The measures taken by the US Federal Reserve (Fed) since 15 March have already had a major impact on the balance sheets of commercial banks resident in the United States*. Their reserves held at the Central Bank have considerably increased following their role as intermediaries for the Fed’s securities purchases, emergency loans and liquidity swaps. As in 2008-2014, the Fed’s quantitative easing policy has also created a disconnect between growth in loans and growth in deposits on banks’ balance sheets. Since most of the Fed’s securities purchases have been from non-bank agents, customer deposits have grown more quickly than loans. Finally, as in 2008, a large proportion of dollar liquidity lent by the Fed to foreign central banks, then distributed to non-resident banks, has eventually been re-lent to resident banks, as shown by the increase in their net debts to affiliated entities located abroad (parent companies, subsidiaries or branches). * US banks and the US subsidiaries and branches of foreign banks.  
Signs of slumping 4/10/2020
Americans and the US economy, like many other countries, will pay a heavy price for the Covid-19 pandemic. Although the virus seemed to be slowing for a moment, it was spreading rapidly again as we went to press, with more than 30,000 new cases reported daily. The economy is beginning to show signs of slumping...
State of emergency 4/8/2020
The American people and the US economy will no longer be spared the coronavirus pandemic, no more than any other country. Arriving belatedly on US soil and long belittled by President Trump, the virus is now spreading rampantly, to the point that WHO is now preparing to declare the United States the pandemic’s new epicentre. With its federal structure, the US has taken a scattered approach, leaving each state to decide whether or not to introduce lockdown measures. Although the White House has closed the country’s borders (to the European Union and Canada, among others), it was reluctant to restrict domestic movements of goods and people. Foreseeing recession, the markets have plunged and the central bank has launched a veritable monetary “Marshall Plan”.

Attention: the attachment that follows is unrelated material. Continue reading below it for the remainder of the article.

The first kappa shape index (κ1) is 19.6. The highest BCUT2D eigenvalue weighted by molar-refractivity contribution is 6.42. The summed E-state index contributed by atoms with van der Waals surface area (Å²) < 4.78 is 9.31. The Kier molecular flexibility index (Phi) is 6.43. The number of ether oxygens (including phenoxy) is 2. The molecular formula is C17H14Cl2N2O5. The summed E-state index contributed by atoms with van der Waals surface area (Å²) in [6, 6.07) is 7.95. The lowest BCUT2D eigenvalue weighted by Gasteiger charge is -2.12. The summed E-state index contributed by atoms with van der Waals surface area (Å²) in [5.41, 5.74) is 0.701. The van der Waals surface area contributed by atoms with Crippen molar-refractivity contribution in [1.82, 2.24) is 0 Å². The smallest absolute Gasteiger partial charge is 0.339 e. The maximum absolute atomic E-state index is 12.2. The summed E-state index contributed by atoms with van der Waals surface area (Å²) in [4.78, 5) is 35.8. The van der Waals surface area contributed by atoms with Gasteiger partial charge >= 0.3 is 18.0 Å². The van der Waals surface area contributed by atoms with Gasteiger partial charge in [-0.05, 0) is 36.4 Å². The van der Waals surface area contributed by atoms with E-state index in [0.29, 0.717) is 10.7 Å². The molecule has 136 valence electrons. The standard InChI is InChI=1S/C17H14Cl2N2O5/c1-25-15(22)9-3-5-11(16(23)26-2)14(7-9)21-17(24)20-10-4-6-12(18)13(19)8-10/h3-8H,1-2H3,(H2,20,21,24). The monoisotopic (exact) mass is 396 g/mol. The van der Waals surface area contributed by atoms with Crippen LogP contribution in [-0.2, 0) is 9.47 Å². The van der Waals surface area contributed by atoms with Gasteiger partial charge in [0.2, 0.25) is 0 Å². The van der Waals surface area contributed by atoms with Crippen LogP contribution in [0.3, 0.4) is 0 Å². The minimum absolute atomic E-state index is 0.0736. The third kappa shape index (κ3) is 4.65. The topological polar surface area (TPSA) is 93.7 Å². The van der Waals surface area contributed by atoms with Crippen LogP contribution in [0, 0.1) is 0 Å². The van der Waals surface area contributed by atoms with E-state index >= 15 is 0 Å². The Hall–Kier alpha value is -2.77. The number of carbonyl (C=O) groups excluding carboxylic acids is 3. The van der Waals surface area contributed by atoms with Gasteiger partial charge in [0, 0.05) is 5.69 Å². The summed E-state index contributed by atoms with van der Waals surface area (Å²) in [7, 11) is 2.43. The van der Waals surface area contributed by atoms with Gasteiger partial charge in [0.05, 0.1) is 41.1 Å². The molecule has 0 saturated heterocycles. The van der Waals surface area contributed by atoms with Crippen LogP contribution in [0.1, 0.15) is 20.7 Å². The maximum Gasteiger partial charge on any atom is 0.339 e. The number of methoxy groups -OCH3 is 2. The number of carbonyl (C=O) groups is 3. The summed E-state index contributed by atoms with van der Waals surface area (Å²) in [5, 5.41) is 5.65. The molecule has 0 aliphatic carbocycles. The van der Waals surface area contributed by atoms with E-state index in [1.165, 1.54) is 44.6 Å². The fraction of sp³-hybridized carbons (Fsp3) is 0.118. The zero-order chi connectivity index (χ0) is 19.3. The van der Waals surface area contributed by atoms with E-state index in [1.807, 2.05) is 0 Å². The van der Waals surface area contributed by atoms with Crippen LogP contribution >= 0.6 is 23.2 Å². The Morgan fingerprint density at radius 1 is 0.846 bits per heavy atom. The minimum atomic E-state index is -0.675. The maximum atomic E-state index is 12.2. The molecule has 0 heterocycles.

The liquidity positions of major US banks have not improved 3/11/2020
In the end, the US Federal Reserve (Fed) did not wait for the next corporation tax payment deadline in April before intervening in the money market. In an attempt to stave off the risk of pressures on the market as a result of the coronavirus outbreak, it increased the scale of its repo transactions on Monday 9 March. At the end of last week, demand for cash from primary dealers far outstripped what the Fed was offering. Although the Fed has injected nearly USD 480 billion in additional central bank money since mid-September, the liquidity position (immediately available cash) at major US banks has not improved. On the one hand, bank reserves with the Fed have increased by only USD 280 billion, due to the growth in the Treasury’s general account. On the other hand, the major banks have absorbed a large part of the collateral issued, either through outright purchases or indirectly through the forced retention of securities by their primary dealers.